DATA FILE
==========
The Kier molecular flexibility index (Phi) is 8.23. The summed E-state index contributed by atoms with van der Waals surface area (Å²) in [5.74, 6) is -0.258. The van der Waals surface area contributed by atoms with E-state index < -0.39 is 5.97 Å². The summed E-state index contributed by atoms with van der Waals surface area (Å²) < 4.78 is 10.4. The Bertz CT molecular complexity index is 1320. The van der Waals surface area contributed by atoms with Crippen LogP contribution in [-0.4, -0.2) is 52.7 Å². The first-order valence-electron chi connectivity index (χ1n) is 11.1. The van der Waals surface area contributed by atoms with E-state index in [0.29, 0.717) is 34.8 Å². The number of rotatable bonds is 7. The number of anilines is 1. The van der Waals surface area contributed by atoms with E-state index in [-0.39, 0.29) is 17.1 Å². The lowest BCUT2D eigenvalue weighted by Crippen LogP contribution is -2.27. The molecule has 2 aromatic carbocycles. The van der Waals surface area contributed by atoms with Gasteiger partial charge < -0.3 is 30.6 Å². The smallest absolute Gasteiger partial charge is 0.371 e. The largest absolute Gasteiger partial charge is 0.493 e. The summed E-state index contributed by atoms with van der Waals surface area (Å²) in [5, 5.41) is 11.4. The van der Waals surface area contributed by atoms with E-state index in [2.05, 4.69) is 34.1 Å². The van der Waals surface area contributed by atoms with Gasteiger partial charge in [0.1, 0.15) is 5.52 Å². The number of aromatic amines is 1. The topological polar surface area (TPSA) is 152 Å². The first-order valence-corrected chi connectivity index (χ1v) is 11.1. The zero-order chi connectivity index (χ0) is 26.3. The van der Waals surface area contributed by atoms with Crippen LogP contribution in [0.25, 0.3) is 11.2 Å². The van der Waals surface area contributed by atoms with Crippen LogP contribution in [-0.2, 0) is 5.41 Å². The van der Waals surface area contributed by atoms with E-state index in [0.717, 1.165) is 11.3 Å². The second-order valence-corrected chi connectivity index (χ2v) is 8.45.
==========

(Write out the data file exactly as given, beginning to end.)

The Kier molecular flexibility index (Phi) is 8.23. The summed E-state index contributed by atoms with van der Waals surface area (Å²) in [5.74, 6) is -0.258. The van der Waals surface area contributed by atoms with E-state index < -0.39 is 5.97 Å². The summed E-state index contributed by atoms with van der Waals surface area (Å²) < 4.78 is 10.4. The Bertz CT molecular complexity index is 1320. The van der Waals surface area contributed by atoms with Crippen LogP contribution in [-0.4, -0.2) is 52.7 Å². The first-order valence-electron chi connectivity index (χ1n) is 11.1. The van der Waals surface area contributed by atoms with E-state index in [0.29, 0.717) is 34.8 Å². The number of rotatable bonds is 7. The number of anilines is 1. The van der Waals surface area contributed by atoms with E-state index in [-0.39, 0.29) is 17.1 Å². The lowest BCUT2D eigenvalue weighted by Crippen LogP contribution is -2.27. The molecule has 2 aromatic carbocycles. The van der Waals surface area contributed by atoms with Gasteiger partial charge < -0.3 is 30.6 Å². The smallest absolute Gasteiger partial charge is 0.371 e. The largest absolute Gasteiger partial charge is 0.493 e. The summed E-state index contributed by atoms with van der Waals surface area (Å²) in [5, 5.41) is 11.4. The van der Waals surface area contributed by atoms with E-state index in [2.05, 4.69) is 34.1 Å². The van der Waals surface area contributed by atoms with Gasteiger partial charge in [0.1, 0.15) is 5.52 Å². The number of aromatic amines is 1. The topological polar surface area (TPSA) is 152 Å². The first-order valence-corrected chi connectivity index (χ1v) is 11.1. The zero-order chi connectivity index (χ0) is 26.3. The van der Waals surface area contributed by atoms with Crippen LogP contribution in [0.25, 0.3) is 11.2 Å². The van der Waals surface area contributed by atoms with Crippen LogP contribution in [-0.2, 0) is 5.41 Å². The van der Waals surface area contributed by atoms with E-state index in [0.717, 1.165) is 11.3 Å². The second-order valence-corrected chi connectivity index (χ2v) is 8.45.